And even that didn’t make contact because Marcus and a few other people leapt between them, puling them apart.

“You’re a bloody cheat,” Hugh rasped, struggling against the two men holding him back.

“You’re an idiot.”

Hugh’s face darkened. “I will have my satisfaction.”

“Oh, no, you won’t,” Daniel spat. At some point—probably when Hugh had slammed his fist into his jaw—Daniel’s confusion had given way to fury. “
I
will have

“Oh, no, you won’t,” Daniel spat. At some point—probably when Hugh had slammed his fist into his jaw—Daniel’s confusion had given way to fury. “
I
will have satisfaction.”

Marcus groaned.

“The Patch of Green?” Hugh said cooly, referring to the secluded spot in Hyde Park where gentlemen sorted their differences.

Daniel’s eyes leveled against his. “At dawn.”

There was a hushed silence as everyone waited for either man to come to his senses.

But they didn’t. Of course they didn’t.

The corner of Hugh’s mouth tipped up. “So be it.”

“O
h, bloody hel,” Daniel groaned. “My head hurts.”

“Realy,” Marcus said sarcasticaly. “Can’t imagine how that came to be.”

Daniel swalowed and rubbed his good eye. The one Hugh hadn’t blackened the night before. “Sarcasm doesn’t become you.” Marcus ignored him. “You can still put a stop to this.”

Daniel glanced around, at the trees surrounding the clearing, at the green, green grass that spread before him, all the way to Hugh Prentice and the man next to him, inspecting his gun. The sun had come up barely ten minutes earlier, and the morning dew still clung breathlessly to every surface. “It’s a little late for that, don’t you think?”

“Daniel, this is idiocy. You have no business shooting a pistol. You’re probably still foxed from last night.” Marcus looked over at Hugh with an alarmed expression. “And so is he.”

“He caled me a cheat.”

“It’s not worth dying for.”

Daniel roled his eyes. “Oh, for heaven’s sake, Marcus. He’s not actualy going to shoot me.” Again, Marcus looked over at Hugh with concern. “I wouldn’t be too sure of that.”

Daniel dismissed his worries with another roll of his eyes. “He’ll delope.”

Marcus shook his head and walked over to meet Hugh’s second in the middle of the clearing. Daniel watched as they inspected the guns and conferred with the surgeon.

Who the bloody hell thought to bring a surgeon? No one actualy shot each other at these things.

Marcus came back, his expression grim, and handed Daniel his gun. “Try not to kill yourself,” he muttered. “Or him.”

“Will do,” Daniel said, keeping his voice just jaunty enough to annoy the hellout of Marcus. He took his mark, raised his arm, and waited for the count of three.

One.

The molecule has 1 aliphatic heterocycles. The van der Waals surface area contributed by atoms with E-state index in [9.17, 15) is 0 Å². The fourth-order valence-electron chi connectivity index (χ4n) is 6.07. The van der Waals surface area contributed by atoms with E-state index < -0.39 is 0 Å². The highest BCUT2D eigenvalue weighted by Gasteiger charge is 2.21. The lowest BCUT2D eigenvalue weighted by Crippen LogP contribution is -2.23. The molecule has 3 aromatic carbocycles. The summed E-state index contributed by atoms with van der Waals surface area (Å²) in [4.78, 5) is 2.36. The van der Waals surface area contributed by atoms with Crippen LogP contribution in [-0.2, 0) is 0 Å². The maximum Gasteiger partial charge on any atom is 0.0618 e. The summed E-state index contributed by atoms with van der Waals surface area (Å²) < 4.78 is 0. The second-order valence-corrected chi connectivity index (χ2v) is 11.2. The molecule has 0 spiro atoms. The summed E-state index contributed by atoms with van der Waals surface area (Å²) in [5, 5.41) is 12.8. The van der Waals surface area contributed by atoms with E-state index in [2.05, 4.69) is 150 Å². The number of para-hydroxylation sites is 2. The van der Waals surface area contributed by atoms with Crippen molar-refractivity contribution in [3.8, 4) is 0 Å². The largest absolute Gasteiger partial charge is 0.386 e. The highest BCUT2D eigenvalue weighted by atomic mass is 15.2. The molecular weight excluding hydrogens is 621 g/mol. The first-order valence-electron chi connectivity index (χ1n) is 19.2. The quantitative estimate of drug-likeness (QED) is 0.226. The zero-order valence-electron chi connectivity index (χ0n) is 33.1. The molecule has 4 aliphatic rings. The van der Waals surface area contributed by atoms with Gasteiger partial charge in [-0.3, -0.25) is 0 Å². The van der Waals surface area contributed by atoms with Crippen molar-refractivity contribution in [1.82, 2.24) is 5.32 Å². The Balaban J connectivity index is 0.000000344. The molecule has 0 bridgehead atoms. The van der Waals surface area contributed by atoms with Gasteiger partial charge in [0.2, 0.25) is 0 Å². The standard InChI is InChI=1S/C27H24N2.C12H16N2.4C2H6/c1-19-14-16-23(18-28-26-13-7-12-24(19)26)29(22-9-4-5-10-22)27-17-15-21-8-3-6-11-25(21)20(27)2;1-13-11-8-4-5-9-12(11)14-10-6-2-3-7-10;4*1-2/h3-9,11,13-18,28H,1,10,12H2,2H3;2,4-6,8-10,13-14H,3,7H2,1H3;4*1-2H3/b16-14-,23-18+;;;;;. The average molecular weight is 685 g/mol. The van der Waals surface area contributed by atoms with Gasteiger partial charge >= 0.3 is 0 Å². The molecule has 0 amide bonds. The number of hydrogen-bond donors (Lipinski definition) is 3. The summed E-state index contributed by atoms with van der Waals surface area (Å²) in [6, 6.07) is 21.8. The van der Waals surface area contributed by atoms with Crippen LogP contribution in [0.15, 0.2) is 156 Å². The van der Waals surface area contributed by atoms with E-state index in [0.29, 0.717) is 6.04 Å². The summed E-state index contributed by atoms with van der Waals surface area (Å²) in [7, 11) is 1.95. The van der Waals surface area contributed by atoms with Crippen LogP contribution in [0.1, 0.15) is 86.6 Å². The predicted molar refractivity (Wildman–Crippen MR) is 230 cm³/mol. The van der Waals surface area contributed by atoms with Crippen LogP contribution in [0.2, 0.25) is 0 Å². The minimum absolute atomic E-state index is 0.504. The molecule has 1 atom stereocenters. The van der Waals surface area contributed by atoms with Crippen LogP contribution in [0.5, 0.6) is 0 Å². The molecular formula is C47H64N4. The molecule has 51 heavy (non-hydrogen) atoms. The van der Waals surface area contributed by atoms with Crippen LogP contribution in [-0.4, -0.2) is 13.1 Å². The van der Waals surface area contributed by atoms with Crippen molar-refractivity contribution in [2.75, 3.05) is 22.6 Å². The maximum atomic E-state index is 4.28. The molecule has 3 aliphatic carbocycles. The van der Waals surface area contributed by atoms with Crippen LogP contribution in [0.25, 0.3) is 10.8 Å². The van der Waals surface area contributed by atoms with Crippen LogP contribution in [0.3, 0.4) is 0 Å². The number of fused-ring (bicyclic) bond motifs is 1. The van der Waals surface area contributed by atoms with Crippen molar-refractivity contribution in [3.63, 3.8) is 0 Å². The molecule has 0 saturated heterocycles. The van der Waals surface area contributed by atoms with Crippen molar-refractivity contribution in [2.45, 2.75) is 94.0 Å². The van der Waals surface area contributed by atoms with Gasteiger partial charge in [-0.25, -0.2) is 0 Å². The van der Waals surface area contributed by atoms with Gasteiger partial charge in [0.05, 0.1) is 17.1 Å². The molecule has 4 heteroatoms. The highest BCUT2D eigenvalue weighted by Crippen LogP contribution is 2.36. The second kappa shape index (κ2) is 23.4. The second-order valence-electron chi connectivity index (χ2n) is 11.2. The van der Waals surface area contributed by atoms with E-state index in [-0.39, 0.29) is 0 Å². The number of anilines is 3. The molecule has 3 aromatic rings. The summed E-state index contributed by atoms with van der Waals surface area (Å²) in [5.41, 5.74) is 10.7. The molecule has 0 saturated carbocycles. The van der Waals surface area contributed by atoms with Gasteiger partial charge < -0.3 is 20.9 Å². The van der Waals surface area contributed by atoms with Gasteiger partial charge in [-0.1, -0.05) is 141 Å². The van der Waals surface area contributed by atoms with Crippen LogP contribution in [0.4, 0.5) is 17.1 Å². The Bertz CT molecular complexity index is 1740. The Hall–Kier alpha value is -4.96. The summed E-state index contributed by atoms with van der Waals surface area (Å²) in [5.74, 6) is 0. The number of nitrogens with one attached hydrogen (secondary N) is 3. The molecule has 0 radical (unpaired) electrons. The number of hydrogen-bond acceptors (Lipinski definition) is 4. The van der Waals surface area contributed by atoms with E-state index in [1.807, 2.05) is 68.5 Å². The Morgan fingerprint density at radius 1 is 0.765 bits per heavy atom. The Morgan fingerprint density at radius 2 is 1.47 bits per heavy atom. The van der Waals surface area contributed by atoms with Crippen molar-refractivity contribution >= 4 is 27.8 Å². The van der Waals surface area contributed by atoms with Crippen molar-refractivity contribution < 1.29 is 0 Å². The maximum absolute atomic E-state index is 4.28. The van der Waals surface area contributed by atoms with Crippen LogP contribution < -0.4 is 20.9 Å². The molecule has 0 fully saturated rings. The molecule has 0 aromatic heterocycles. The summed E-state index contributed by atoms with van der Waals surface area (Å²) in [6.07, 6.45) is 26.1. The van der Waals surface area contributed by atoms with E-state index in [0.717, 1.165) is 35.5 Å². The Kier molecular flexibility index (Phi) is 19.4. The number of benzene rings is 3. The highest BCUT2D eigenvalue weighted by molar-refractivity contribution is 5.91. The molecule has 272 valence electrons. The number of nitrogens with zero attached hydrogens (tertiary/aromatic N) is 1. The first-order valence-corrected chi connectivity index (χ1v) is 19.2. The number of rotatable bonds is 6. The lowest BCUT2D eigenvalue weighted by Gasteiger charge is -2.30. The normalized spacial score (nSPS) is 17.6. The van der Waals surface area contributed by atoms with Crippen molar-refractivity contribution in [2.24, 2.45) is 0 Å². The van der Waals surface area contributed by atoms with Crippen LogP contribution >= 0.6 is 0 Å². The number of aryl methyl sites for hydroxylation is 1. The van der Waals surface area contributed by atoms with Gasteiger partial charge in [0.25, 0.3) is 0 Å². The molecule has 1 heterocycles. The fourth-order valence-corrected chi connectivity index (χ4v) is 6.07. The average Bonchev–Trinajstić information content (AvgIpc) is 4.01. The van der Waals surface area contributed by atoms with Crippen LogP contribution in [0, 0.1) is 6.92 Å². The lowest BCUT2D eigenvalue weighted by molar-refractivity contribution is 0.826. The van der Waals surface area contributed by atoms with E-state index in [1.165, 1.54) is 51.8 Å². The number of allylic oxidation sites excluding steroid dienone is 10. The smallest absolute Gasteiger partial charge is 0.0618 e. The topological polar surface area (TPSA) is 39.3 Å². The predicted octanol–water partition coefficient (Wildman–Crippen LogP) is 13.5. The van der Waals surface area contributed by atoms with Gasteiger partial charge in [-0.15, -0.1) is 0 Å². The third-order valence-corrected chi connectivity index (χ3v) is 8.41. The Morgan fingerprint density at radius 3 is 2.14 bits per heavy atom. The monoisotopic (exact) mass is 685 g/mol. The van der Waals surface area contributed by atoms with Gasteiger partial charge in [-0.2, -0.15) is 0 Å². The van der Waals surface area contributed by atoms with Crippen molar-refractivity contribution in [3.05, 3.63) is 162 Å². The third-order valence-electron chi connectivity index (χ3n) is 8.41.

Two.

Thr—

“Bloody hel, you shot me!” Daniel yeled, looking up at Hugh with furious shock. He looked down at his shoulder, now oozing with blood. It was just a muscle wound, but good God, it hurt. And it was his shooting arm. “What the hell were you thinking?” he shouted.

Hugh just stood there staring at him like a moron, as if he hadn’t realized that a bulet could draw blood.

“You bloody idiot,” Daniel muttered, raising his gun to shoot back. He aimed off to the side—there was a nice, thick tree that could take a bulet—but then the surgeon came running over, blathering on about something, and as Daniel turned toward him, he slid on a damp patch, and his finger tightened on the trigger, taking the shot before he’d meant to.

Damn
, the recoil hurt. Stupid—

Hugh screamed.

Daniel’s skin turned to ice, and with dawning horror, he raised his eyes to the spot where Hugh had once stood.

“Oh, my God.”

Marcus was already running over, as was the surgeon. There was blood everywhere, so much of it Daniel could see it seeping through the grass, even from across the clearing. His gun slipped from his fingers and he stepped forward, trancelike.

Dear God, had he just kiled a man?

“Bring me my bag!” the surgeon yeled, and Daniel took another step forward. What was he supposed to do? Help? Marcus was already doing that, along with Hugh’s second, and besides, hadn’t Daniel just shot him?

Was that what a gentleman was supposed to do? Help a man after he put a bulet in him?

“Hold on, Prentice!” someone was pleading, and Daniel took another step, and another, until the coppery stench of blood assaulted him like a blow.

“Tie it tight,” someone said.

“He’ll lose the leg.”

“Better than his life.”

“We’ve got to stop the bleeding.”

“Press harder.”

“Stay awake, Hugh!”

“He’s still bleeding!”

Daniel listened. He didn’t know who was saying what, and it didn’t matter. Hugh was dying, right there on the grass, and he had done it.

It had been an accident. Hugh had shot him. And the grass had been wet.

He’d slipped. Good God, did they know that he had slipped?